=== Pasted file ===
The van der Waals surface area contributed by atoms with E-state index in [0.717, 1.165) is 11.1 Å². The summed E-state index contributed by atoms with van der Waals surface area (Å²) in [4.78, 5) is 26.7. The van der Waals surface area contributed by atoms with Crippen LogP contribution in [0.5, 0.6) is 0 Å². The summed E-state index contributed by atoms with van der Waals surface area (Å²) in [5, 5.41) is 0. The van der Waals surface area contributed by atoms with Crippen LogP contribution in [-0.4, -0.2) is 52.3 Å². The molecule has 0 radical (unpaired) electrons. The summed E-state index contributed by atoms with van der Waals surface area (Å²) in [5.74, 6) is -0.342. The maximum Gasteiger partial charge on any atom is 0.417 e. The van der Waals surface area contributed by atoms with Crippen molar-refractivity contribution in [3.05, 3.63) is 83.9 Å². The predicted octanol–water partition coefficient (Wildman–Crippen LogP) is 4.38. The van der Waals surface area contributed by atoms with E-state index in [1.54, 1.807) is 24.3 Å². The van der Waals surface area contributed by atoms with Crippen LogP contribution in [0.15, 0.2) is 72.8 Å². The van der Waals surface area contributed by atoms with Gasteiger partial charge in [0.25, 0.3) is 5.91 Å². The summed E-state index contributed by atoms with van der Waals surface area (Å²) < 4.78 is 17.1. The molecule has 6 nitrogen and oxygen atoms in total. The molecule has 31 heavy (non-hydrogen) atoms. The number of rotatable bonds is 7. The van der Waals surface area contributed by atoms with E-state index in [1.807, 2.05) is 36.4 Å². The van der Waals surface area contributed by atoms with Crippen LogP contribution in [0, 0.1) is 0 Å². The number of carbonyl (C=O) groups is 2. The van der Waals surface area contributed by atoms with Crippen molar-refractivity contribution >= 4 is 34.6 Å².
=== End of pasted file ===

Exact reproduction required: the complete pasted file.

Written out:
The van der Waals surface area contributed by atoms with E-state index in [0.717, 1.165) is 11.1 Å². The summed E-state index contributed by atoms with van der Waals surface area (Å²) in [4.78, 5) is 26.7. The van der Waals surface area contributed by atoms with Crippen LogP contribution in [0.5, 0.6) is 0 Å². The summed E-state index contributed by atoms with van der Waals surface area (Å²) in [5, 5.41) is 0. The van der Waals surface area contributed by atoms with Crippen LogP contribution in [-0.4, -0.2) is 52.3 Å². The molecule has 0 radical (unpaired) electrons. The summed E-state index contributed by atoms with van der Waals surface area (Å²) in [5.74, 6) is -0.342. The maximum Gasteiger partial charge on any atom is 0.417 e. The van der Waals surface area contributed by atoms with Crippen molar-refractivity contribution in [3.05, 3.63) is 83.9 Å². The predicted octanol–water partition coefficient (Wildman–Crippen LogP) is 4.38. The van der Waals surface area contributed by atoms with E-state index in [1.54, 1.807) is 24.3 Å². The van der Waals surface area contributed by atoms with Crippen LogP contribution in [0.15, 0.2) is 72.8 Å². The van der Waals surface area contributed by atoms with Gasteiger partial charge in [0.25, 0.3) is 5.91 Å². The summed E-state index contributed by atoms with van der Waals surface area (Å²) < 4.78 is 17.1. The molecule has 6 nitrogen and oxygen atoms in total. The molecule has 31 heavy (non-hydrogen) atoms. The number of rotatable bonds is 7. The van der Waals surface area contributed by atoms with E-state index in [1.807, 2.05) is 36.4 Å². The van der Waals surface area contributed by atoms with Crippen LogP contribution in [0, 0.1) is 0 Å². The number of carbonyl (C=O) groups is 2. The van der Waals surface area contributed by atoms with Crippen molar-refractivity contribution >= 4 is 34.6 Å².